Product development and the customer experience both rely on accurate, timely information. This isn’t new, but some of the ways to get that data are. Older methods, such as focus groups or customer surveys, are time-consuming and quickly out-of-date.
Sensors, processors and transmitters have become so small and versatile that almost anything can become a connected device. We can now ask the device for information directly.
You could collect stacks of this information, but if it’s not accessible and usable, it isn’t valuable. The key to the Internet of Things is context. The correlations both across the device data and with other datasets will become far more insightful and valuable than the data from a single device could ever be.
> See also: 5 predictions for the Internet of Things
Mapping is a primary ‘correlator’. You can add location to another piece of information to immediately have context. This alone can be highly valuable. If someone logs into your iTunes or Amazon account from China, but you live in Manchester, the company that spots the contextual change and alerts you is providing a critical service.
Location data also helps to spot trends across different geographies which can feed in to product development. For example, Shazam relies on insights from the data generated by its app to help validate focus group findings and highlight areas for improvement within the app.
Buying patterns can also help companies ensure availability. Coca Cola’s ‘build your own coke’ and smart vending machines produce data that is subsequently contextualised.
So, by analysing the 1.9 billion servings of Coke a day (!) it has learned that more drinks are bought on university campuses just before The Walking Dead is on TV, for instance. Coca Cola can use this insight to better meet demand.
Not just when, but how?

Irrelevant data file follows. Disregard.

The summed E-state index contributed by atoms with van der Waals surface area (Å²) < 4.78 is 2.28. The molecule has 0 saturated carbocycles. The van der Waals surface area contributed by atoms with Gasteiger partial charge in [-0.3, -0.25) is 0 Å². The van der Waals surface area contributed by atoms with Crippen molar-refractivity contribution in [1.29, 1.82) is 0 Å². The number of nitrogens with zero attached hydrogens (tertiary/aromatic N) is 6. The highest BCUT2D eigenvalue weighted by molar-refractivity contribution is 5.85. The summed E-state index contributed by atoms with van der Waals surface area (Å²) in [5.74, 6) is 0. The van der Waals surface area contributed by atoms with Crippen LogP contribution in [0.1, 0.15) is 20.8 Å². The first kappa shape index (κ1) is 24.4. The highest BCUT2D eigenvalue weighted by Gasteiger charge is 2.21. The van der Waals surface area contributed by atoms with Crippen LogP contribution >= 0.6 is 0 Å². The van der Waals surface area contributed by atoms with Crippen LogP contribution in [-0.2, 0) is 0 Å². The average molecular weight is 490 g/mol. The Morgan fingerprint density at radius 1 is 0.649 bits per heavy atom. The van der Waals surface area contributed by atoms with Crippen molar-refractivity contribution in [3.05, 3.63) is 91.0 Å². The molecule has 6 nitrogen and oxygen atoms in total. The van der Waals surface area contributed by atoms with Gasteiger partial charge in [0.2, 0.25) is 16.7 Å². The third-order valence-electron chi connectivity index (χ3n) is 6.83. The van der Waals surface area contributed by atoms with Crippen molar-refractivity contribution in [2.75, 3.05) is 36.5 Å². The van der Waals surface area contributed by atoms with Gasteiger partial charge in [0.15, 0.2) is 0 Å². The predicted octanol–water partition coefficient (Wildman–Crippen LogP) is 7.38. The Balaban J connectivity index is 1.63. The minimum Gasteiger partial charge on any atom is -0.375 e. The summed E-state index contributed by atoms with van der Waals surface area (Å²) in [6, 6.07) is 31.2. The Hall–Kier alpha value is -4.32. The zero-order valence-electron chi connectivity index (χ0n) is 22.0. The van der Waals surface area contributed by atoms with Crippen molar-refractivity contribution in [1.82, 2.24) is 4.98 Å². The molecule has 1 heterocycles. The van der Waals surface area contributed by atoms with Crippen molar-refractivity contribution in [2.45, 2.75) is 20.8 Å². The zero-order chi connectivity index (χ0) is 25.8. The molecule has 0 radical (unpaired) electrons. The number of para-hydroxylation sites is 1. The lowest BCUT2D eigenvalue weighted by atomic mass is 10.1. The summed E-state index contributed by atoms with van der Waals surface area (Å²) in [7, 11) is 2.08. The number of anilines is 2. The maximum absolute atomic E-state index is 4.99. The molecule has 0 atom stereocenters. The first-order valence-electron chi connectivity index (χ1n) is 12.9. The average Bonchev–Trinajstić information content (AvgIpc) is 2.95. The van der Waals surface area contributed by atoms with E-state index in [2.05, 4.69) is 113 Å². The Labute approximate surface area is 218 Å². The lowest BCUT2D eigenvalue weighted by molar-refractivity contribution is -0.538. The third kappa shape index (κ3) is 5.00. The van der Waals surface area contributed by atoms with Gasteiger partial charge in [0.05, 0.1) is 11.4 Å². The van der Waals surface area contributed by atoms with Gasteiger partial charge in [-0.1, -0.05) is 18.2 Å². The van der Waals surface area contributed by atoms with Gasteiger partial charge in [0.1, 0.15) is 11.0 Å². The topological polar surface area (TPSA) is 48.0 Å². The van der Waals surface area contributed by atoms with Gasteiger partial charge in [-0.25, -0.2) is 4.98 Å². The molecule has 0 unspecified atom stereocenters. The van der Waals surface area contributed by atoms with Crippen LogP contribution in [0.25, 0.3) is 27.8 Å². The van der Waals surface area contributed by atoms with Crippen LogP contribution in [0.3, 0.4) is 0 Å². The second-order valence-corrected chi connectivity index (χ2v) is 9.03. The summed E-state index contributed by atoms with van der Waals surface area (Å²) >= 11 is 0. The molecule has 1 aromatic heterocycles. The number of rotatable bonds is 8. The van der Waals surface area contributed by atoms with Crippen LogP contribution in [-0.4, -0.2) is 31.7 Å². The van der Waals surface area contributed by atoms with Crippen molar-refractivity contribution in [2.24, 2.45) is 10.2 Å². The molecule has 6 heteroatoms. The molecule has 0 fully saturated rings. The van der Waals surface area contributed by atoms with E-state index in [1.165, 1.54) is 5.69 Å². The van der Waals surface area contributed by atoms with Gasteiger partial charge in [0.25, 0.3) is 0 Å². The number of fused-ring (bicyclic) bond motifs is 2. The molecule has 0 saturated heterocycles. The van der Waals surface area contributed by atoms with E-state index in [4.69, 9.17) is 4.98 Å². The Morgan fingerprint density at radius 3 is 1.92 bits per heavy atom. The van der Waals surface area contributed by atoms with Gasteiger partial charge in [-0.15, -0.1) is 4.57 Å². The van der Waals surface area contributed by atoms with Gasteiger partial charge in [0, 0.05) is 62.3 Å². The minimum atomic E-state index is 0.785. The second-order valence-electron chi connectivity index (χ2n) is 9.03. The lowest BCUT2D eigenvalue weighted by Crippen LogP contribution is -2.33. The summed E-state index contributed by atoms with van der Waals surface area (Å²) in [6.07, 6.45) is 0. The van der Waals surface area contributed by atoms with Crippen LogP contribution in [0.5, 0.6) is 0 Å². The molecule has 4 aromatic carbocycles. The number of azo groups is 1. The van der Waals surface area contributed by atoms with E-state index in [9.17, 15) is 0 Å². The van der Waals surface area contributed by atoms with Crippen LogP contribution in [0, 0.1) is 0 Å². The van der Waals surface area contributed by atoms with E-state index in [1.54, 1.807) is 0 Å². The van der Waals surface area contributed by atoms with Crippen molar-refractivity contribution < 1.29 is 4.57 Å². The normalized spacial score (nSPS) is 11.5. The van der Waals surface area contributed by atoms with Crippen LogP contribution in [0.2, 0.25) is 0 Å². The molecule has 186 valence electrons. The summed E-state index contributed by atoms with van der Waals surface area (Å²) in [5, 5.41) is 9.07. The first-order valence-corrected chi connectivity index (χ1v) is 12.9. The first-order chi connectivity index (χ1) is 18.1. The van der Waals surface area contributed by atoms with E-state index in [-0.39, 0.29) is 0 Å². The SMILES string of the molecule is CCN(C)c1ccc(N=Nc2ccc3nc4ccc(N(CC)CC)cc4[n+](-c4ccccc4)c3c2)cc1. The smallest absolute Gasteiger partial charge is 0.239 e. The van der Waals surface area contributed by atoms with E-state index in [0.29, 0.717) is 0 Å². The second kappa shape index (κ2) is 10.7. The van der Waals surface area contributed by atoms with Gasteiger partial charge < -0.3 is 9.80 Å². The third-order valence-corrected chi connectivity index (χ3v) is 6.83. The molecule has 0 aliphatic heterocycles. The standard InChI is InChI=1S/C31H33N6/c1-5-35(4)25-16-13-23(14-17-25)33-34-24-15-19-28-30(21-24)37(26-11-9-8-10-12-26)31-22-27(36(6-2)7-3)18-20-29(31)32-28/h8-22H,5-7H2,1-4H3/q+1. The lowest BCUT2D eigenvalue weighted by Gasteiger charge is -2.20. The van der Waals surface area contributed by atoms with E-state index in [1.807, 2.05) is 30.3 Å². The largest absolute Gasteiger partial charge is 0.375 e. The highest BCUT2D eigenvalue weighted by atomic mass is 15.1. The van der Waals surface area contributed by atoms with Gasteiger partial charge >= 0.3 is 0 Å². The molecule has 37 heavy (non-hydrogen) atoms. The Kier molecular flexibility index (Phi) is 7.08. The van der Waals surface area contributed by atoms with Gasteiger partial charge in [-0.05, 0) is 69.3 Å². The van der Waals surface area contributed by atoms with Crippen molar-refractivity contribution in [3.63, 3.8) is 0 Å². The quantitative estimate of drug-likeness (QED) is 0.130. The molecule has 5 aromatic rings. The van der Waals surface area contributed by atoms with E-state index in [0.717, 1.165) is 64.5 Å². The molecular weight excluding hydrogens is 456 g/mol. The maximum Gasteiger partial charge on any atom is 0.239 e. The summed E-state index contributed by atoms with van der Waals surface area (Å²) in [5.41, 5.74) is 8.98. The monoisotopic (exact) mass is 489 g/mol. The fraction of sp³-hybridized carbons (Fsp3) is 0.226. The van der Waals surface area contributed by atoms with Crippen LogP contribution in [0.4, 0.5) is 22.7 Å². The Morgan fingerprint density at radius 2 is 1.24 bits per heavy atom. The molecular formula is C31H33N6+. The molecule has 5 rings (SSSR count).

The way in which products are used by customers should influence product development and maintenance schedules. If you know when a specific product is likely to suffer wear and tear from the unique usage patterns of the owner, you can proactively send replacement parts, or call it in for servicing.
Context only enriches this data further: does a warmer climate accelerate that timescale? Don’t just guess, use the data to prove it!
As a customer, imagine if a company could pre-empt your lawnmower breaking down, based on your use of it. This is something that Bosch already does. Its new generation of power tools is intelligent. They can tell you where they are, what they're doing and how they're working. Indego is Bosch’s app-controllable robot lawnmower.
The data from the app gives Bosch insight into usage patterns across all customers and individually, to identify at-risk units that need spare parts. 50% of the data Bosch collects from its intelligent tools directly benefits customers.
There are, of course, data regulations that companies must abide by, but once they ensure compliance, the benefits are huge. Pretty soon, any product that costs more than $100 and has an electrical supply will become a connected device.
This will create a complete feedback loop, from marketing to sales, throughout customer usage and maintenance into marketing for up-selling. Positioned correctly for the customer, this level of personalised service could create lifetime loyalty.
Data from the IoT flips the traditional consumer-supplier relationship on its head, in a good way. By asking the products instead of the customer, companies get quicker, more accurate information, so they can improve the service they offer without requiring any time from the consumer. Sounds like a pretty good deal!
Sourced from Matt Davies, Senior Director, Splunk